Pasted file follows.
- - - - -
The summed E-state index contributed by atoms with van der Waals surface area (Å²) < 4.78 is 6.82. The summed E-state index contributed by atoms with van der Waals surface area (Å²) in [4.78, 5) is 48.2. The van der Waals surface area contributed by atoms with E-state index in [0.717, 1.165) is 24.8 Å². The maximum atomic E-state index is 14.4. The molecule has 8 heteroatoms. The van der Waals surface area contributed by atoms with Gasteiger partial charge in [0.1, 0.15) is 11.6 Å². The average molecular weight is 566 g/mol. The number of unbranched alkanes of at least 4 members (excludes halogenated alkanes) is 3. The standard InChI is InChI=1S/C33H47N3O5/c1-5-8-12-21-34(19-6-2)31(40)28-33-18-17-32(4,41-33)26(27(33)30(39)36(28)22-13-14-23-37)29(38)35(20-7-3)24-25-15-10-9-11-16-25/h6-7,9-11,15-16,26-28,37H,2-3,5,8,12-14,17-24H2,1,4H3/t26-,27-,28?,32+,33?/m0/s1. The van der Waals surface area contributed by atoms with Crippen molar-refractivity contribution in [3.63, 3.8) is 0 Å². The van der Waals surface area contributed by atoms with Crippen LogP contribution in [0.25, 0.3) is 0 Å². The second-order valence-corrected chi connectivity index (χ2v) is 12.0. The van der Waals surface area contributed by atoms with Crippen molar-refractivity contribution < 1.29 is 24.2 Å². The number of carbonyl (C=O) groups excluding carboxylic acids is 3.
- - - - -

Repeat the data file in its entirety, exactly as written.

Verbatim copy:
The summed E-state index contributed by atoms with van der Waals surface area (Å²) < 4.78 is 6.82. The summed E-state index contributed by atoms with van der Waals surface area (Å²) in [4.78, 5) is 48.2. The van der Waals surface area contributed by atoms with E-state index in [0.717, 1.165) is 24.8 Å². The maximum atomic E-state index is 14.4. The molecule has 8 heteroatoms. The van der Waals surface area contributed by atoms with Gasteiger partial charge in [0.1, 0.15) is 11.6 Å². The average molecular weight is 566 g/mol. The number of unbranched alkanes of at least 4 members (excludes halogenated alkanes) is 3. The standard InChI is InChI=1S/C33H47N3O5/c1-5-8-12-21-34(19-6-2)31(40)28-33-18-17-32(4,41-33)26(27(33)30(39)36(28)22-13-14-23-37)29(38)35(20-7-3)24-25-15-10-9-11-16-25/h6-7,9-11,15-16,26-28,37H,2-3,5,8,12-14,17-24H2,1,4H3/t26-,27-,28?,32+,33?/m0/s1. The van der Waals surface area contributed by atoms with Crippen molar-refractivity contribution in [3.63, 3.8) is 0 Å². The van der Waals surface area contributed by atoms with Crippen LogP contribution in [0.25, 0.3) is 0 Å². The second-order valence-corrected chi connectivity index (χ2v) is 12.0. The van der Waals surface area contributed by atoms with Crippen molar-refractivity contribution < 1.29 is 24.2 Å². The number of carbonyl (C=O) groups excluding carboxylic acids is 3.